Until recently, we owned 150 acres in Pomfret, which were crisscrossed by stone walls. (We sold the development rights to the Town of Pomfret). I am sure that few or none of them had foundations – they were the result of land clearing. But the sight of them often reminded me of Homer. He was a role model for me during my years as an administrator in higher education.

    Robert E. Miller, President Emeritus (and founding president), Quinebaug Valley Community College”

  2. “A wonderful piece, Dr Thorson! You’ve put a lot more meaning in the stone wall for me. I love our New England stone walls, too. When I see one, I wonder who built that wall and what they were like. The wall has history to it just like an old home that’s on the National Register.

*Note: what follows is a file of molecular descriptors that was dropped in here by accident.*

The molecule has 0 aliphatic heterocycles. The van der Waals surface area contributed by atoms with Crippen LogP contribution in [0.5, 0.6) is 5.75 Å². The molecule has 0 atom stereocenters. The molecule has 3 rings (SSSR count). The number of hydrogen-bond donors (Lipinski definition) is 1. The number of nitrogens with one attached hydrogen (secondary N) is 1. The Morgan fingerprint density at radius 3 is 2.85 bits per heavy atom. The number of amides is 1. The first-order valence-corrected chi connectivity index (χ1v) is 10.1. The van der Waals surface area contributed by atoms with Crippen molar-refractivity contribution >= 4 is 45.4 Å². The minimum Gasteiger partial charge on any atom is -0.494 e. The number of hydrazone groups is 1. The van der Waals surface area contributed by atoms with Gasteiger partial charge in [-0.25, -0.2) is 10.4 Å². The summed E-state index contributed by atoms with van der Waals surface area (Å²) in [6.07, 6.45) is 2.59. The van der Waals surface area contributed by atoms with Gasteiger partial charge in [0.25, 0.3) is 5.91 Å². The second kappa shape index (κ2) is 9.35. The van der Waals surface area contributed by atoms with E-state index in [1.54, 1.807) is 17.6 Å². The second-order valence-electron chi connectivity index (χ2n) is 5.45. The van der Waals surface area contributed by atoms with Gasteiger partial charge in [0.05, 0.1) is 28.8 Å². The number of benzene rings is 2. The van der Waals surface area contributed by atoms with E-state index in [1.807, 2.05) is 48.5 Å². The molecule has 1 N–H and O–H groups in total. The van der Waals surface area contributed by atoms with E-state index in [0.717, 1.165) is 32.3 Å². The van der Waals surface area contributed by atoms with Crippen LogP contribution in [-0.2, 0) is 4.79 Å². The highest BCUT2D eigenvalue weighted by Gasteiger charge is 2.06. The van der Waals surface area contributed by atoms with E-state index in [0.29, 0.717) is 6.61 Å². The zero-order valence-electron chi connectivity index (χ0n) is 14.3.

Robert J Gallagher. ’77”

  3. I never hauled a stone for a wall, but enjoyed seeing the walls among the trees, knowing that they had once surrounded famer’s fields. They bordered many off campus roads. They represented a vibrant history, especially near the colonial era house I lived in for a year just off campus. Riding on my motorcycle with a girlfriend, they invited us to pull over and park and traverse into a patch of grass and moss (and manure) they contained for a spring time picnic in the sun. I associate those stone walls and fields with the period of time at UCONN when there were few sidewalks, so walking around campus meant going across wide fields, usually following worn trails, but not always. The stone walls were a tangible reminder of the colonial history of the area and roots of the university. I mowed the lawn of old man Storrs, the last residing member of the family who lived in a house down the road from UCONN which was to be donated to the university after his passing.

  4. “Mr. Thorson,